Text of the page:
Carbon nanotubes — tiny tubular structures composed of a single layer of carbon atoms—could lengthen the life of batteries, according to new research. Findings published in the current issue of Physical Review Letters suggest that the diminutive tubes can hold twice as much energy as graphite, the form of carbon currently used as an electrode in many rechargeable lithium batteries.
The reduction and oxidation reactions that occur at the electrodes of batteries produce a flow of electrons that generate and store energy. Conventional graphite electrodes can reversibly store one lithium ion for every six carbon atoms. To investigate the storage capacity of carbon nanotubes, Otto Zhou and colleagues at the University of North Carolina, Chapel Hill, first created bundles of the single-walled straws. They then shortened the tubes and opened their ends by immersing them in strong acids. Subsequent tests of their energy-holding potential, conducted using electrochemistry and nuclear magnetic resonance spectroscopy, revealed an electrical storage capacity approximately double that of graphite. In explanation, the scientists note that the tubes’ open ends facilitated the diffusion of lithium atoms into their interiors. Indeed, the tiny straws managed to reversibly store one charged ion for every three carbon atoms.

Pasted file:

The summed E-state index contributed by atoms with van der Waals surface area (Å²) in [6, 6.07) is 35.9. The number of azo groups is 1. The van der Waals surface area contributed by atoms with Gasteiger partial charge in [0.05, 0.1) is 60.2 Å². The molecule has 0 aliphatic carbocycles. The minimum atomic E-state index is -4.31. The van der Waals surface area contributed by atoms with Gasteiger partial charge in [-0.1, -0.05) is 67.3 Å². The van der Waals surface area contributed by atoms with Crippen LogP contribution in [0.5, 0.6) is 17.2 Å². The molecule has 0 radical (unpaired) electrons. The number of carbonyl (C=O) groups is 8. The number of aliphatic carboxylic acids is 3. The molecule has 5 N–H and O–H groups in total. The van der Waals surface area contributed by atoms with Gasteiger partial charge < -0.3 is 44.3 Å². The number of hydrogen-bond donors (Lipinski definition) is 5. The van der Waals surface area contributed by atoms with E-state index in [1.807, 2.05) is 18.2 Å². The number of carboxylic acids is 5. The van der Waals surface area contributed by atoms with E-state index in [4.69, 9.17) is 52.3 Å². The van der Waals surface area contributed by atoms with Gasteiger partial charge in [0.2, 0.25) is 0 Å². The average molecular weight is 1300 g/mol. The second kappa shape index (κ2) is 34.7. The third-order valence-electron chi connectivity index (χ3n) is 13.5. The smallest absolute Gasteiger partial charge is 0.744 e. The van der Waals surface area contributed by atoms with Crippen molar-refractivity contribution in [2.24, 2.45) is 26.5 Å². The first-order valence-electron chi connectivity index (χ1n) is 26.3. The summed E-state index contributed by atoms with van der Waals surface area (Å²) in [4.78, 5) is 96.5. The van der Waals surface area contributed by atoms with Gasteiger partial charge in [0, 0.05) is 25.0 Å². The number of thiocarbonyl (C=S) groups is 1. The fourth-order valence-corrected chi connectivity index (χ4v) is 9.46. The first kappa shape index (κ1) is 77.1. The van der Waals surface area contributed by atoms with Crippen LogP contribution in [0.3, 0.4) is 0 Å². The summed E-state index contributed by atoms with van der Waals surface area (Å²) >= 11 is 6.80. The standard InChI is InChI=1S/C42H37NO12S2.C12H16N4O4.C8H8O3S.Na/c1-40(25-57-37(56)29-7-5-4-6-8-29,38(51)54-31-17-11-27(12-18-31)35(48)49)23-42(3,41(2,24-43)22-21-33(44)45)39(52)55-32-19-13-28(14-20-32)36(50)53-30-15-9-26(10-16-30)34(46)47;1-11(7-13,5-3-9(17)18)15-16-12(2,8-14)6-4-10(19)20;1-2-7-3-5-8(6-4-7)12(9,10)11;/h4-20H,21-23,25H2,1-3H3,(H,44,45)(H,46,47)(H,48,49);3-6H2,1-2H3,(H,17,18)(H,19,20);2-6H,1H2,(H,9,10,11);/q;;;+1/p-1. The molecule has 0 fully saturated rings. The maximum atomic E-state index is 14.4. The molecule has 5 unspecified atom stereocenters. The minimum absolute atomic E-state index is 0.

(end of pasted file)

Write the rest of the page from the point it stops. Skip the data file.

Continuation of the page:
As with many findings in the nascent field of nanotechnology, commercial devices based on the work remain a ways off. "We’ll have to work on and overcome other practical issues before we can make real devices," Zhou says, "but we are very optimistic."
Sarah Graham | Scientific American
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